1st Royal Berkshire
Saturday 28th April 1917ROCLINCOURT TRENCHES
2 a.m. D Company moved to, and came under orders of 1st King's Royal Rifle Corps.
4.25 a.m. 5th and 6th Brigades attacked OPPY and trench system N and S of the village. 99th Brigade were in reserve.
7.30 a.m. 20 Other Ranks proceeded to ANZIN to assist 100th Field Ambulance in evacuating wounded.
5 a.m. to 3 p.m. 3 Officers and 85 Other Ranks stood by for use as emergency stretcher bearers but were not called upon.
1 p.m. Battalion moved forward to position in vicinity of A.24.b.66
3 p.m. Orders were received to prepare for an attack on OPPY WOOD and vicinity that night. The time for the attack was eventually put forward to 4 a.m.
9 p.m. The Battalion - less D Company - moved forward by companies and relieved units of 6th Brigade in the front line, which was the same as that held previous to the attack. Relief complete 1 a.m. 29/4/17
Sunday 29th April 1917France, FRONT LINE EAST OF BAILLEUL
4 a.m. Battalion - less D Company - with troops on either flank attacked and captured the OPPY LINE from B.18.d.57 to B.18.b.28. The troops on our right failed to get in and the right flank was consequently exposed. At about 5 a.m. the enemy commenced to bomb the right flank and fighting continued until about 10 a.m., when owing to lack of bombs and small arms ammunition we were forced to give way, and withdrew to the "jumping off" trench via SUNKEN ROAD in B.18.b. C Company on the left withdrew northwards along the OPPY LINE and placed themselves under the orders of the 17th ROYAL FUSILIERS, establishing a block at about B.12.d.14 taking with them 3 captured machine guns. The enemy shelled our front line heavily throughout the remainder of the day and there was a great deal of Machine Gun and rifle fire. Patrols were sent out at dusk and found the OPPY LINE still held by the enemy.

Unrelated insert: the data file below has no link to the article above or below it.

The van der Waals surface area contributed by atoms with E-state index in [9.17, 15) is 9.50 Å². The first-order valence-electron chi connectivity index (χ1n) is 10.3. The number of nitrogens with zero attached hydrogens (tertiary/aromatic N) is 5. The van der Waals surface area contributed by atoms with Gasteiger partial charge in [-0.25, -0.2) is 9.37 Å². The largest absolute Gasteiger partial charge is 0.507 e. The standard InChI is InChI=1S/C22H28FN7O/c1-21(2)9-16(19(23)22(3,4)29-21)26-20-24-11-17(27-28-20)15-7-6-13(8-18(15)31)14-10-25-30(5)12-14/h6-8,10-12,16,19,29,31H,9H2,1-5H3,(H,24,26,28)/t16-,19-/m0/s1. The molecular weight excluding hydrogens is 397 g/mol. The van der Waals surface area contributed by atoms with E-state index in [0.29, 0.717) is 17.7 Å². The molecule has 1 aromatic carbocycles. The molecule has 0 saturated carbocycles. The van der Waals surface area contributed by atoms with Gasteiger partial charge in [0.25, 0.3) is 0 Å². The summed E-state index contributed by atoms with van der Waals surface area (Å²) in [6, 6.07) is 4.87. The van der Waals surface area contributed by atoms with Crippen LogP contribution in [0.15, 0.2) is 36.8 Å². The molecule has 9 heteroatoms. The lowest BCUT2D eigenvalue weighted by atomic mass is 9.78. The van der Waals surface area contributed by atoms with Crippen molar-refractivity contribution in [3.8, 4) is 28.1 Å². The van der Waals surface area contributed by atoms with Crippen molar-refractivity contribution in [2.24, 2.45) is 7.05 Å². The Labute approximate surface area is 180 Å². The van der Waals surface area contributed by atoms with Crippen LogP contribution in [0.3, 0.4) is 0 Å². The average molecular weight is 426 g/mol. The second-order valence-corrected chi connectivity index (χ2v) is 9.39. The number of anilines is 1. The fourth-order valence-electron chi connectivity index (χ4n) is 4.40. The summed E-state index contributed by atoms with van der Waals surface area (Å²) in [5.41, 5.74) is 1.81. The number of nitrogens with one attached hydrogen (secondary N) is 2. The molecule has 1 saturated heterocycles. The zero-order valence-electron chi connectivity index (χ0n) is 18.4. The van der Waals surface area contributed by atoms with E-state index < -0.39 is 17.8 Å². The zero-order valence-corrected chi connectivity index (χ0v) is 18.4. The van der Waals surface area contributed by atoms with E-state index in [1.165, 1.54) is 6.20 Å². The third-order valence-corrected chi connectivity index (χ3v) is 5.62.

11 p.m. The Battalion was relieved by the 13th EAST YORKS and returned to the trenches E of ROCLINCOURT through a barrage of gas shells without sustaining any casualties.
About 70 prisoners and 3 Machine guns were captured by the Battalion during the day and severe casualties were inflicted on the enemy.
Officers. Killed 2/Lt M A SIMON. Wounded and Missing. 2/Lt H A GIBBS, 2/Lt E C READY. Wounded. CAPT V G STOKES, CAPT E L JERWOOD, 2/Lt A P AVELINE, 2/Lt G M ARCHDALE.
Other ranks. Killed 15. Wounded 89. Missing 47.

There were a total of 151 casualties out of the 250 men who actually attacked. Frederick Sherwood was one of the men wounded during the action and he was probably evacuated to a Casualty Clearing Station behind the lines. Frederick died of his wounds on 30th April 1917; he was twenty years of age. Frederick now rests in the Aubigny Cemetery about 15 miles from where he fell. He had served in France for just one year.


Frederick Sherwood at Aubigny Communal Cemetery Extension
Aubigny Communal Cemetery Extension

They shall not grow old, as we that are left grow old.
Age shall not weary them, nor the years condemn.
At the going down of the sun, and in morning
We will remember them.
Lawrence Binyon